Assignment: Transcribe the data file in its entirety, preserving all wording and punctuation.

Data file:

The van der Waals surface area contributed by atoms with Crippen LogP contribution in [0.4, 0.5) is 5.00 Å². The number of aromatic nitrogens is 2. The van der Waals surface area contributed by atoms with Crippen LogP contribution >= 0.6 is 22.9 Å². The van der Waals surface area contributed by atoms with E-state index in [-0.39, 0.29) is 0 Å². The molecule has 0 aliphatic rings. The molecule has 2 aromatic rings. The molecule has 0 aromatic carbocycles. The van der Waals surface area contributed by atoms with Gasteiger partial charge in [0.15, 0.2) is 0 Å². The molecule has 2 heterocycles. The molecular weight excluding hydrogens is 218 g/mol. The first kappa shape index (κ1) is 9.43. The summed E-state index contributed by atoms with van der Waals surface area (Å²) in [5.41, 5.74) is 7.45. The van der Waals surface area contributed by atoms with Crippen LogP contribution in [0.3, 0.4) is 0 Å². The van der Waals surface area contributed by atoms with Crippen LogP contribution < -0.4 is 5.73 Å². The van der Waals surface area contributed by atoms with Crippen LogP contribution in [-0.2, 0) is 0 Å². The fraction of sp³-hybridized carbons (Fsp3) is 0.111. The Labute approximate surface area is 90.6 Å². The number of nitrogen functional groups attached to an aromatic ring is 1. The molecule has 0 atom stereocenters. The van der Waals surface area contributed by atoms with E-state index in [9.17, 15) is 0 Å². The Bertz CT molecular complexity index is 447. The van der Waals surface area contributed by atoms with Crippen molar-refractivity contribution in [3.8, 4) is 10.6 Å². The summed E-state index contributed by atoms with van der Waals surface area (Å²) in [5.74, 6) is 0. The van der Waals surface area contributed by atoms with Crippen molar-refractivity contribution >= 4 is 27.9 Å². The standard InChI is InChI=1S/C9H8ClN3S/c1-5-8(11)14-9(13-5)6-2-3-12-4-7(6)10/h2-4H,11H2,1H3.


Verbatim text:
The van der Waals surface area contributed by atoms with Crippen LogP contribution in [0.4, 0.5) is 5.00 Å². The number of aromatic nitrogens is 2. The van der Waals surface area contributed by atoms with Crippen LogP contribution >= 0.6 is 22.9 Å². The van der Waals surface area contributed by atoms with E-state index in [-0.39, 0.29) is 0 Å². The molecule has 0 aliphatic rings. The molecule has 2 aromatic rings. The molecule has 0 aromatic carbocycles. The van der Waals surface area contributed by atoms with Gasteiger partial charge in [0.15, 0.2) is 0 Å². The molecule has 2 heterocycles. The molecular weight excluding hydrogens is 218 g/mol. The first kappa shape index (κ1) is 9.43. The summed E-state index contributed by atoms with van der Waals surface area (Å²) in [5.41, 5.74) is 7.45. The van der Waals surface area contributed by atoms with Crippen LogP contribution in [0.3, 0.4) is 0 Å². The van der Waals surface area contributed by atoms with Crippen LogP contribution < -0.4 is 5.73 Å². The van der Waals surface area contributed by atoms with Crippen LogP contribution in [-0.2, 0) is 0 Å². The fraction of sp³-hybridized carbons (Fsp3) is 0.111. The Labute approximate surface area is 90.6 Å². The number of nitrogen functional groups attached to an aromatic ring is 1. The molecule has 0 atom stereocenters. The van der Waals surface area contributed by atoms with E-state index in [9.17, 15) is 0 Å². The Bertz CT molecular complexity index is 447. The van der Waals surface area contributed by atoms with Crippen molar-refractivity contribution in [3.8, 4) is 10.6 Å². The summed E-state index contributed by atoms with van der Waals surface area (Å²) in [5.74, 6) is 0. The van der Waals surface area contributed by atoms with Crippen molar-refractivity contribution >= 4 is 27.9 Å². The standard InChI is InChI=1S/C9H8ClN3S/c1-5-8(11)14-9(13-5)6-2-3-12-4-7(6)10/h2-4H,11H2,1H3.